Mel Blyth

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Mel Blyth
Personal information
Full name Melvin Bernard Blyth
Date of birth (1944-07-28) 28 July 1944 (age 74)
Place of birth Norwich, England
Height 6 ft 1 in (1.85 m)
Playing position Centre back
Youth career
Norwich City
Senior career*
Years Team Apps (Gls)
1967–1968 Scunthorpe United 27 (3)
1968–1974 Crystal Palace 216 (9)
1974–1978 Southampton 105 (6)
1977–1978Crystal Palace (loan) 6 (0)
1978 Cape Town City
1978 Margate
1978–1981 Millwall 75 (0)
1980 Houston Hurricane (summer)
1981 Bulova SA
1982 Andover
* Senior club appearances and goals counted for the domestic league only

Melvin Bernard Blyth (born 28 July 1944) is an English former footballer who played for several clubs, including Southampton with whom he won the FA Cup in 1976, and Crystal Palace.

Norwich City and Scunthorpe United[edit]

Blyth started his football career with non-league Great Yarmouth. He then joined Norwich City, although he never made an appearance in the first team.

In October 1967, former Norwich manager, Ron Ashman, took up the reins at Scunthorpe United, then struggling at the foot of Division 3. He returned to his old club to sign several players, including Steve Deere, Geoff Barnard and Blyth to shore up the holes in the defence.

Scunthorpe were relegated at the end of the 1967–68 season and in July 1968, Blyth moved on to Crystal Palace.

Crystal Palace[edit]

Blyth joined Crystal Palace in the summer of 1968 as an old-style wing-half, but he developed into a centre-back. He immediately became a regular member of Palace's 1968–69 Division 2 promotion side, and in their first ever match in Division 1, he scored Palace's first goal in the top flight with a looping header against Manchester United. He scored another goal the following Saturday, against Everton.[1]

As Palace struggled in Division 1, regularly finishing just above the relegation zone, Blyth became a permanent fixture in the defence alongside John McCormick. He was deposed as centre back for a while by Roger Hynd. But after playing in midfield for much of the 1969–70 season he won his place back when Hynd was temporarily switched to the forward line. The contrasting styles of Blyth and McCormick made for a good mix, and the two of them stayed together until McCormick moved to Wealdstone in 1973.[2]

On 2 September 1972, Blyth made a tackle on Newcastle United's Tony Green which ultimately ended his career, although Green later said that he felt any contact was accidental.[3]

Palace eventually lost their fight to avoid relegation at the end of the 1972–73 season, under manager Malcolm Allison. The following season, Blyth had a long spell of injury as Palace went straight down into Division 3. Shortly after the start of the 1974–75 season, in the same week that Ian Evans arrived from QPR, Blyth was signed by Southampton for a fee of £60,000.


Southampton paid £60,000 for Mel Blyth in September 1974 – he was one of Lawrie McMenemy’s first over-30 signings. Blyth's impact in his first season at The Dell was such that he was voted the supporters’ player of the year.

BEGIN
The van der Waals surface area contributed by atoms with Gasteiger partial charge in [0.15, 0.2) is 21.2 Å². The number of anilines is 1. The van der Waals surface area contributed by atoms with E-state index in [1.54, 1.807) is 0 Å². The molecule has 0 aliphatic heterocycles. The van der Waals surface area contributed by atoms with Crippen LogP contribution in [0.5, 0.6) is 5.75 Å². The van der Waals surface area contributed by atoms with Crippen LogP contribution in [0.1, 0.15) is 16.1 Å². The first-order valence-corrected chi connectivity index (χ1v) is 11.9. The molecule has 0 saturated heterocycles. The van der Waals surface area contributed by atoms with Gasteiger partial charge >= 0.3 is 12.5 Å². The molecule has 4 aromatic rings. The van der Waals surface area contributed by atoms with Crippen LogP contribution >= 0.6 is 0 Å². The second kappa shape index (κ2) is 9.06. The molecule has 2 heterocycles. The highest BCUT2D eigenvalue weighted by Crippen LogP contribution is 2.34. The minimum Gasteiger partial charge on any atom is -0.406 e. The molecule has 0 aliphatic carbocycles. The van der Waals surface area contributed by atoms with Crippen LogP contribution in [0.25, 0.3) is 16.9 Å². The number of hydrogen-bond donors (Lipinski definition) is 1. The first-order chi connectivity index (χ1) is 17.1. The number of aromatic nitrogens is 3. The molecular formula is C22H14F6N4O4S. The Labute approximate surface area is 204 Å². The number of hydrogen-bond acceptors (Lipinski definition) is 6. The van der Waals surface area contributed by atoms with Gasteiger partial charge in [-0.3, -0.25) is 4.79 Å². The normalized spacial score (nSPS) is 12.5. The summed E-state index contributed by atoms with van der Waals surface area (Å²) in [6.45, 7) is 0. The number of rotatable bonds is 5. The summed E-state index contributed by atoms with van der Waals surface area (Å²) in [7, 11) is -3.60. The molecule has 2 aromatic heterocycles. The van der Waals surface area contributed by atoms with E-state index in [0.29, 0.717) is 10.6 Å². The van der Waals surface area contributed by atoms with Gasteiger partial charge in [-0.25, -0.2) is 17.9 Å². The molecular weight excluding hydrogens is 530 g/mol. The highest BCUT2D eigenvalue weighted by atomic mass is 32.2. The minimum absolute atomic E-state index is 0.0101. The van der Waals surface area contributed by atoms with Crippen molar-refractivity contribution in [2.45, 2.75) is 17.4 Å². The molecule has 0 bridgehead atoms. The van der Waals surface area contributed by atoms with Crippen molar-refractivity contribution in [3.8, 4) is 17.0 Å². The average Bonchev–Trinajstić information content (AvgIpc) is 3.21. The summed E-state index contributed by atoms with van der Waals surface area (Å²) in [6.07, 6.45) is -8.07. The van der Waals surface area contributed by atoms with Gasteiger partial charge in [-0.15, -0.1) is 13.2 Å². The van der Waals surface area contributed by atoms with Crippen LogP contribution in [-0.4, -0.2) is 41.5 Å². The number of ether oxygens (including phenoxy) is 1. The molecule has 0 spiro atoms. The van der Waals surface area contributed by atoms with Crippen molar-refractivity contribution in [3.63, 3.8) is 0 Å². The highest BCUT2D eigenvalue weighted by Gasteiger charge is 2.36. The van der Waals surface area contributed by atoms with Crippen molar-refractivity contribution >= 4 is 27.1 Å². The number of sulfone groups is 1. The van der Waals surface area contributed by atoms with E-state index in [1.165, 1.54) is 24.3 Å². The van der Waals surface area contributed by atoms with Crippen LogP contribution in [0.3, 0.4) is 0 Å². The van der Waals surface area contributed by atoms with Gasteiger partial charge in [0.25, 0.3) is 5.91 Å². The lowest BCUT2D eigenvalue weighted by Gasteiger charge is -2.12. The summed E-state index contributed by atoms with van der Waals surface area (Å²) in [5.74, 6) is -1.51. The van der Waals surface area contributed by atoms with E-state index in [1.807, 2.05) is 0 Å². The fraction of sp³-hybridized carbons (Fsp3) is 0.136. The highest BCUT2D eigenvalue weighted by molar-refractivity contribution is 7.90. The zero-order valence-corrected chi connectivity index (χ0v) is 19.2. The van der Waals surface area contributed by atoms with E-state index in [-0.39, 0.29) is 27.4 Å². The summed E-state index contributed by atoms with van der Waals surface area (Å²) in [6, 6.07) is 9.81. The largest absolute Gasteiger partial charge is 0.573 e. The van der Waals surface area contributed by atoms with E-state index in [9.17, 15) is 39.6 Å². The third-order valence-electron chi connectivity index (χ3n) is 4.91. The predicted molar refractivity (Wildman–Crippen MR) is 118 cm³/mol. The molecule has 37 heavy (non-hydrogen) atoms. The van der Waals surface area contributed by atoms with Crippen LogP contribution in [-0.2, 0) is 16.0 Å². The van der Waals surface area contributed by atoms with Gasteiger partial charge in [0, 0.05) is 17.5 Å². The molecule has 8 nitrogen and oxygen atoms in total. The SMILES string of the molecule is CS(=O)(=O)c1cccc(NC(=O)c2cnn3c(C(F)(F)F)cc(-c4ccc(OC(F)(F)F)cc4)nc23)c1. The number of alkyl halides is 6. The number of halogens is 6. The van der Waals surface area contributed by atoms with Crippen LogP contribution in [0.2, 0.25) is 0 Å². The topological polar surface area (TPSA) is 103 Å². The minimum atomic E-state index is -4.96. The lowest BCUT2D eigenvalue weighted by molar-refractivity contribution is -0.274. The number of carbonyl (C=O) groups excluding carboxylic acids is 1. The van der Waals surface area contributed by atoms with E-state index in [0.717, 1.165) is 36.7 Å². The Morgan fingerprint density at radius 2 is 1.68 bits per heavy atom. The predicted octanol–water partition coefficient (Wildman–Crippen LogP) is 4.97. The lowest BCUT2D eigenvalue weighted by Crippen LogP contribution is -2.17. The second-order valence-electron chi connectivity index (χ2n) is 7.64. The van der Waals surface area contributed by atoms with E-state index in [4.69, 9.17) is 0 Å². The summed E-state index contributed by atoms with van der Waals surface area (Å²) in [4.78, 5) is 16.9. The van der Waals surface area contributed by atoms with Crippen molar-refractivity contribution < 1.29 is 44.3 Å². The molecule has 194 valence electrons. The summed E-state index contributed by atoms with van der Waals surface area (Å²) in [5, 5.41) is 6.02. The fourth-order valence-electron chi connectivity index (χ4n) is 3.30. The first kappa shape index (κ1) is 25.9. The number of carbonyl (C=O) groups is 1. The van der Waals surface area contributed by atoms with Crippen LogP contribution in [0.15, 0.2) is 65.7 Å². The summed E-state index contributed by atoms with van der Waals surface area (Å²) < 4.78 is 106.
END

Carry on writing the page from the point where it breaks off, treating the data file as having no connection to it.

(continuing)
His effective partnership with Jim Steele was the mainstay of Saints’ victorious FA Cup run of 1976, including beating his former club, Crystal Palace, in the semi-final.

By the end of the 1976–77 season, six of the twelve players from Saints Cup-winning side had left the club; Blyth was the seventh after he had argued with McMenemy about breaking up the cup-winning team too quickly. The arrival of Chris Nicholl, in 1977, signalled the end of 33-year-old Blyth's sojourn on the South coast and, after a brief return to Palace, on loan, he completed his League career with Millwall.

In total he made 136 appearances for Southampton, scoring seven goals.

Back to Crystal Palace[edit]

Blyth re-appeared in Palace's colours in November 1977, when Terry Venables signed him on loan, after Ian Evans, who had replaced him in 1974, had broken his leg.

In both stints at Palace, Blyth made 262 first team appearances scoring 12 goals.


In the summer of 1978 he moved to non-league Margate, and then in November 1978, he moved on to Millwall, where he made a further 86 appearances.

Later career[edit]

In the 1978 close-season he played for Cape Town City, then managed by former Palace coach, Frank Lord. At Cape Town, he played alongside Mick Channon and Kevin Keegan. He later played for Houston Hurricane, before a spell in 1981 in Hong Kong with Bulova alongside Charlie George and Barry Haines (formerly at Spurs). After falling out with the manager, Ron Wylie, Mel returned to England, ending his career at non-league Andover.

After football[edit]

Although he was an electrician by trade, Blyth later became a driving instructor but, by November 1990 he was running his own building firm in south London. In 2003, he was a director of a building company and also a part-time coach in Crystal Palace’s schoolboy academy.


As a player[edit]



  1. ^ Purkiss, Mike; Sands, Nigel. Crystal Palace: A Complete Record 1905–1989. The Breedon Books Publishing Company. p. 232. ISBN 0907969542.
  2. ^ Purkiss, Mike; Sands, Nigel. Crystal Palace: A Complete Record 1905–1989. The Breedon Books Publishing Company. p. 332. ISBN 0907969542.
  3. ^ "Newcastle United legend Tony Green predicts top-10 finish for the Magpies". 12 August 2014. Retrieved 13 June 2015.
  • Duncan Holley & Gary Chalk (2003). In That Number – A post-war chronicle of Southampton FC. Hagiology Publishing. ISBN 0-9534474-3-X.
  • Tim Manns (2006). Tie a Yellow Ribbon: How the Saints Won the Cup. Hagiology Publishing. ISBN 0-9534474-6-4.

External links[edit]

  • Mel Blyth at Post War English & Scottish Football League A–Z Player's Database